America’s unending arrogance is once again manifest in Mr. Gonzales’ statement. The Geneva Conventions, developed over a period of more than one hundred years and ratified by one hundred and ninety-four countries, clearly cover the topics of treatment of prisoners of war and of aggressive war, and mandate serious consequences for nations in violation. Yet the U.S. Attorney General is able to dismiss them with a wave of his bloody hand, with hardly a ripple of protest from the mainstream press. That such negligence makes the press complicit in Mr. Gonzales’ crimes is only obvious.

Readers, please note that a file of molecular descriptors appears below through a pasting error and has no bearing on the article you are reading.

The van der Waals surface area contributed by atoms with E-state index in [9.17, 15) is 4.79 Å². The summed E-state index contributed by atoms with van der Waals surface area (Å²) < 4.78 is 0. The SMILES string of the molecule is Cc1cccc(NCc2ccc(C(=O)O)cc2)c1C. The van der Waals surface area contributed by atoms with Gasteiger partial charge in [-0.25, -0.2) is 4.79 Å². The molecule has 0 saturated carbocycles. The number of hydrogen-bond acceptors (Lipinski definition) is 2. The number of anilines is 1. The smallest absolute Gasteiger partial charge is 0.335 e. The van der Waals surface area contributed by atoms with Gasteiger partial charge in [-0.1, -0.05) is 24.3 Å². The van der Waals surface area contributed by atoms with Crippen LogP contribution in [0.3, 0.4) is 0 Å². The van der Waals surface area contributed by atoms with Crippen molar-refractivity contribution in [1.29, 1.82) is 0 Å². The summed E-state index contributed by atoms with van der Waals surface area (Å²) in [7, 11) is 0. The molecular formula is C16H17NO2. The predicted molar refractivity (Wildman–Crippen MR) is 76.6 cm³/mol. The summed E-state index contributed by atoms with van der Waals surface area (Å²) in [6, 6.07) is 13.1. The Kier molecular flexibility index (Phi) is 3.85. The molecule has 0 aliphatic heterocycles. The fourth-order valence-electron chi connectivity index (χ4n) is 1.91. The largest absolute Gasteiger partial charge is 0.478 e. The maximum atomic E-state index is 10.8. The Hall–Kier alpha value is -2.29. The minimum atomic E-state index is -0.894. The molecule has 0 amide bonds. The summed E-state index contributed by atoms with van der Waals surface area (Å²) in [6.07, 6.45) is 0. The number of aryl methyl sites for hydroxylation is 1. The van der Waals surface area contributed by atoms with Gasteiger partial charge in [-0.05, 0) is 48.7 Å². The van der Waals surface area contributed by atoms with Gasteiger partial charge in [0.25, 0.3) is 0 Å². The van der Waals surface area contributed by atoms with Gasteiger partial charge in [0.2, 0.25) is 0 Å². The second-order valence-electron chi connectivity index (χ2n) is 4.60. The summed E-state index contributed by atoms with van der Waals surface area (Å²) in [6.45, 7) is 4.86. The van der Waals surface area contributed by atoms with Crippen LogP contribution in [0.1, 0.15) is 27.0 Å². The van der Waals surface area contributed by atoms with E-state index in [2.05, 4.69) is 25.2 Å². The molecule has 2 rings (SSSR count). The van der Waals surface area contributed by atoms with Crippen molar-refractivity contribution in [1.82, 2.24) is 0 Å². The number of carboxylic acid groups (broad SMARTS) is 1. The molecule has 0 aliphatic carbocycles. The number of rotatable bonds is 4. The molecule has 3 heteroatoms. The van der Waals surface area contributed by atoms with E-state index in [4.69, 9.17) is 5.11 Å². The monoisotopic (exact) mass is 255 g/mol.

For many years the United States was quite cozy with Mr. Hussein and his nation. The U.S. provided him with weapons and other aid when it was convenient for it to do so. This may cause one to wonder about the commonalities between the two nations, or at least the most recent leaders of both. One cannot legitimately refer to Prime Minister Nouri al-Maliki as the leader of Iraq, since a nation in the midst of a catastrophic civil war cannot be thought of as having a leader. The words of Benjamin Ferencz, a chief prosecutor at the Nuremberg trials, are worth noting. Now in his eighty-seventh year he said: “Nuremberg declared that aggressive war is the supreme international crime.” Knowing what he does about aggressive war, Mr. Ferencz compared Mr. Bush to Mr. Hussein and said that both should be tried for their aggressive wars: Mr. Hussein’s invasion of Kuwait in 1990 and Mr. Bush’s invasion of Iraq thirteen years later.